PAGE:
Much though we love seeing old photographs of grounds heaving with capacity crowds, it’s tempting to look back and wonder, on this Remembrance Day, whether the club’s history might have been richer still had health and safety been a recognised concept during Wolves’ glory years.
It was 60 years ago this weekend that Roy Swinbourne chased a routine ball to the byeline in the tight confines of Kenilworth Road during a game against Luton.
The centre-forward, unusually, didn’t score that day, which proved one to forget for Stan Cullis’s men as they were trounced 5-1 after winning seven and drawing one of their previous 13 First Division matches in 1955-56.
More costly, though, than the loss of points was that of the peak-form leader of their attack with an injury that was to start his drawn-out demise towards heart-breaking early retirement.
It is hard to overestimate what a player the Yorkshireman was at the time. In a scintillating early-season burst, he had scored 17 goals in only 14 matches and rattled in hat-tricks on three successive Saturdays, with Manchester City, Cardiff and Huddersfield the teams on the receiving end. He actually bagged four in the 7-2 Molineux trouncing of City.
A first England call-up appeared to be only a matter of time away, particularly as he had also netted 18 League and Cup goals in a 1954-55 campaign in which his other entries on the score-sheet included his famous brace in the victory over Honved, a goal in the win over Spartak and yet another treble – this time versus Maccabi.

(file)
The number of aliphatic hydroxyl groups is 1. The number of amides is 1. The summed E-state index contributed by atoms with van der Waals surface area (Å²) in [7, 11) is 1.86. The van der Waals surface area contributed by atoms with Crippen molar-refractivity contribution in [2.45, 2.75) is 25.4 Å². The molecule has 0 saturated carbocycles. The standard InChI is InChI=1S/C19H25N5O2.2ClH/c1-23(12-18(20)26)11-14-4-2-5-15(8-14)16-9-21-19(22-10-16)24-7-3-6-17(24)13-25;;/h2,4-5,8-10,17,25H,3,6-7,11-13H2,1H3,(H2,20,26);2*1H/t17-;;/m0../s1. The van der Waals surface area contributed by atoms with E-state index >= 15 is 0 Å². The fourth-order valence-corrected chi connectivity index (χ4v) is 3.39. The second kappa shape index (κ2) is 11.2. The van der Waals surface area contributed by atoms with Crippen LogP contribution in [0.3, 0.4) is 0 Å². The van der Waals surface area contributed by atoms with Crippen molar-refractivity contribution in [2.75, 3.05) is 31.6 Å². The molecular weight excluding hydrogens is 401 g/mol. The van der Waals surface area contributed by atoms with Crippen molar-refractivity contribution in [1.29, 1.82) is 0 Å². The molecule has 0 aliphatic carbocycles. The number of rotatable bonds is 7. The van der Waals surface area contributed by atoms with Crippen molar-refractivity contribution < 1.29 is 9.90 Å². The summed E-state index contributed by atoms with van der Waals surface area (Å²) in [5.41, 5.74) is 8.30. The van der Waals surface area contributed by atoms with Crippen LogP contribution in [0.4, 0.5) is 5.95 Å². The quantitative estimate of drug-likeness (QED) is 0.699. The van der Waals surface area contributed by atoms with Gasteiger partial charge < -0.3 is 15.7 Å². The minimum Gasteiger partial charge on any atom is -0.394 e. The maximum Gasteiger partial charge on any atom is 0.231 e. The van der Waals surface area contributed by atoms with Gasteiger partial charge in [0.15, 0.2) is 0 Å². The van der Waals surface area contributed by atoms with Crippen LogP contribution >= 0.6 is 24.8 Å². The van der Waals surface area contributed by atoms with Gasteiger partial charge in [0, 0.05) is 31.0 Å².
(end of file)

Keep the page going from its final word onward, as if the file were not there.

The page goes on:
He had even scored when winning his only England B cap and was informally tipped off that a senior summons was just around the corner. Then fate delivered the cruellest of hands.
“I chased a ball to the byeline and pulled a muscle in the back of my thigh,” he recalled of the Luton game. “A lot of reports said I was sidestepping the photographers but it was actually some youngsters I was struggling to avoid because it was a full house and they were sitting by the side of the pitch.”
Anyone who has been to Kenilworth Road can only wonder what it must have been like that day with 27,911 inside. Maybe if the crowd had been only 27,700, all the kids would have been on the terracing and a brilliant career would not have been cut down in its prime.
Swinbourne was sidelined for a month before returning for the December 3 trip to Preston, where Tommy Docherty was the closest witness in his moment of even greater grief.
He continued: “When I was challenged by him, my knee twisted under me quite badly. I’m sure it was caused by my muscle not having strengthened again properly following the earlier injury.”
Both cartilage and cruciate were damaged. Recovery from such setbacks was much less routine than it now is and the initial optimism of the doctor Wolves had with them at Deepdale proved overly positive.
Sadly, Swinbourne did not play again despite three operations and announced his retirement at the age of 27. He was little over three months past his 26th birthday when, as a one-club man, he played the last of his 230 League and Cup games.
The fact that he scored 114 goals in those appearances, which, remember, don’t include floodlit friendlies, demonstrates what an awesome force he was.
Okay, Roy received a League Championship winners’ medal in 1953-54 and had some pretty handy rivals for a place with the likes of Jimmy Murray and Dennis Wilshaw.
But is it beyond the realms of possibility to think that the Molineux trophy cabinet might have been better stocked still had fortune not smiled on their much-feared no 9.